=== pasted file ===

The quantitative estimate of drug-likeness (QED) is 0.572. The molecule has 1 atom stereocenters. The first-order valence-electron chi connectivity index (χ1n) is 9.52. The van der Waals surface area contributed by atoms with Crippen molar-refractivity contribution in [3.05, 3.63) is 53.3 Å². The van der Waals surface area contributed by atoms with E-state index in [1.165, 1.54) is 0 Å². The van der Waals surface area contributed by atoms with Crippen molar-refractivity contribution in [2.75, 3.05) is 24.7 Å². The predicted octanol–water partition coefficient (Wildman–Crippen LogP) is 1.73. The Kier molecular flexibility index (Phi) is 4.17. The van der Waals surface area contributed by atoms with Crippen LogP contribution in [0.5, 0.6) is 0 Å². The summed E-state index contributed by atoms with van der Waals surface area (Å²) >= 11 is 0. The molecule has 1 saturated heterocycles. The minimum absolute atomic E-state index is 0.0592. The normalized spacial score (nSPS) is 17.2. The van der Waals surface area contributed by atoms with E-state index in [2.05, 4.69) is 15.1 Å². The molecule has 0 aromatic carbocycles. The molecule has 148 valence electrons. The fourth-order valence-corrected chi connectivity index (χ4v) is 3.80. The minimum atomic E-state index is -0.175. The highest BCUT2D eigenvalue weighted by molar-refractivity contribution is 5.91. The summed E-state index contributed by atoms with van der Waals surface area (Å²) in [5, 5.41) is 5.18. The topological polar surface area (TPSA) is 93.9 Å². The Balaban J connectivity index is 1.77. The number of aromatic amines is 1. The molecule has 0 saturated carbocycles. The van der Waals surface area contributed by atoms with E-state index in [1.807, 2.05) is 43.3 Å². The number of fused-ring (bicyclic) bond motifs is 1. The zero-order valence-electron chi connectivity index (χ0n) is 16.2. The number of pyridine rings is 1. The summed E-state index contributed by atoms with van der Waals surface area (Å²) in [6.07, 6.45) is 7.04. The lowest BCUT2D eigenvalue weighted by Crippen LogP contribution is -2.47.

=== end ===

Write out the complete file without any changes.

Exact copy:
The quantitative estimate of drug-likeness (QED) is 0.572. The molecule has 1 atom stereocenters. The first-order valence-electron chi connectivity index (χ1n) is 9.52. The van der Waals surface area contributed by atoms with Crippen molar-refractivity contribution in [3.05, 3.63) is 53.3 Å². The van der Waals surface area contributed by atoms with E-state index in [1.165, 1.54) is 0 Å². The van der Waals surface area contributed by atoms with Crippen molar-refractivity contribution in [2.75, 3.05) is 24.7 Å². The predicted octanol–water partition coefficient (Wildman–Crippen LogP) is 1.73. The Kier molecular flexibility index (Phi) is 4.17. The van der Waals surface area contributed by atoms with Crippen LogP contribution in [0.5, 0.6) is 0 Å². The summed E-state index contributed by atoms with van der Waals surface area (Å²) >= 11 is 0. The molecule has 1 saturated heterocycles. The minimum absolute atomic E-state index is 0.0592. The normalized spacial score (nSPS) is 17.2. The van der Waals surface area contributed by atoms with E-state index in [2.05, 4.69) is 15.1 Å². The molecule has 0 aromatic carbocycles. The molecule has 148 valence electrons. The fourth-order valence-corrected chi connectivity index (χ4v) is 3.80. The minimum atomic E-state index is -0.175. The highest BCUT2D eigenvalue weighted by molar-refractivity contribution is 5.91. The summed E-state index contributed by atoms with van der Waals surface area (Å²) in [5, 5.41) is 5.18. The topological polar surface area (TPSA) is 93.9 Å². The Balaban J connectivity index is 1.77. The number of aromatic amines is 1. The molecule has 0 saturated carbocycles. The van der Waals surface area contributed by atoms with E-state index in [1.807, 2.05) is 43.3 Å². The number of fused-ring (bicyclic) bond motifs is 1. The zero-order valence-electron chi connectivity index (χ0n) is 16.2. The number of pyridine rings is 1. The summed E-state index contributed by atoms with van der Waals surface area (Å²) in [6.07, 6.45) is 7.04. The lowest BCUT2D eigenvalue weighted by Crippen LogP contribution is -2.47.